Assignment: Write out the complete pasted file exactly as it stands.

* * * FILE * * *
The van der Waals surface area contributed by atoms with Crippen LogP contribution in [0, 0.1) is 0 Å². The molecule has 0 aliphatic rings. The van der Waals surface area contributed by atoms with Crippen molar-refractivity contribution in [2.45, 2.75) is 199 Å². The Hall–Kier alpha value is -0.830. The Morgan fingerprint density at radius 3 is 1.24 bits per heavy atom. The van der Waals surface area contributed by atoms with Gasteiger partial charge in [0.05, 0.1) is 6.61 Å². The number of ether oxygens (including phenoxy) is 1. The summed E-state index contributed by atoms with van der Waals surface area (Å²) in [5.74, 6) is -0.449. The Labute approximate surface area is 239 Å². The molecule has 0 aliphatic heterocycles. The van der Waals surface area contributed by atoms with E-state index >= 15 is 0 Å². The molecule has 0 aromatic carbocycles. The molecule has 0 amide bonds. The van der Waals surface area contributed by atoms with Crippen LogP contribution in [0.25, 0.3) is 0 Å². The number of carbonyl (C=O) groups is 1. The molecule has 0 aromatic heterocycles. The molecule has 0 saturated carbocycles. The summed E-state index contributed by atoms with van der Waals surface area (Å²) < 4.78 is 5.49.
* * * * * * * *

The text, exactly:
The van der Waals surface area contributed by atoms with Crippen LogP contribution in [0, 0.1) is 0 Å². The molecule has 0 aliphatic rings. The van der Waals surface area contributed by atoms with Crippen molar-refractivity contribution in [2.45, 2.75) is 199 Å². The Hall–Kier alpha value is -0.830. The Morgan fingerprint density at radius 3 is 1.24 bits per heavy atom. The van der Waals surface area contributed by atoms with Gasteiger partial charge in [0.05, 0.1) is 6.61 Å². The number of ether oxygens (including phenoxy) is 1. The summed E-state index contributed by atoms with van der Waals surface area (Å²) in [5.74, 6) is -0.449. The Labute approximate surface area is 239 Å². The molecule has 0 aliphatic heterocycles. The van der Waals surface area contributed by atoms with E-state index >= 15 is 0 Å². The molecule has 0 aromatic carbocycles. The molecule has 0 amide bonds. The van der Waals surface area contributed by atoms with Crippen LogP contribution in [0.25, 0.3) is 0 Å². The number of carbonyl (C=O) groups is 1. The molecule has 0 aromatic heterocycles. The molecule has 0 saturated carbocycles. The summed E-state index contributed by atoms with van der Waals surface area (Å²) < 4.78 is 5.49.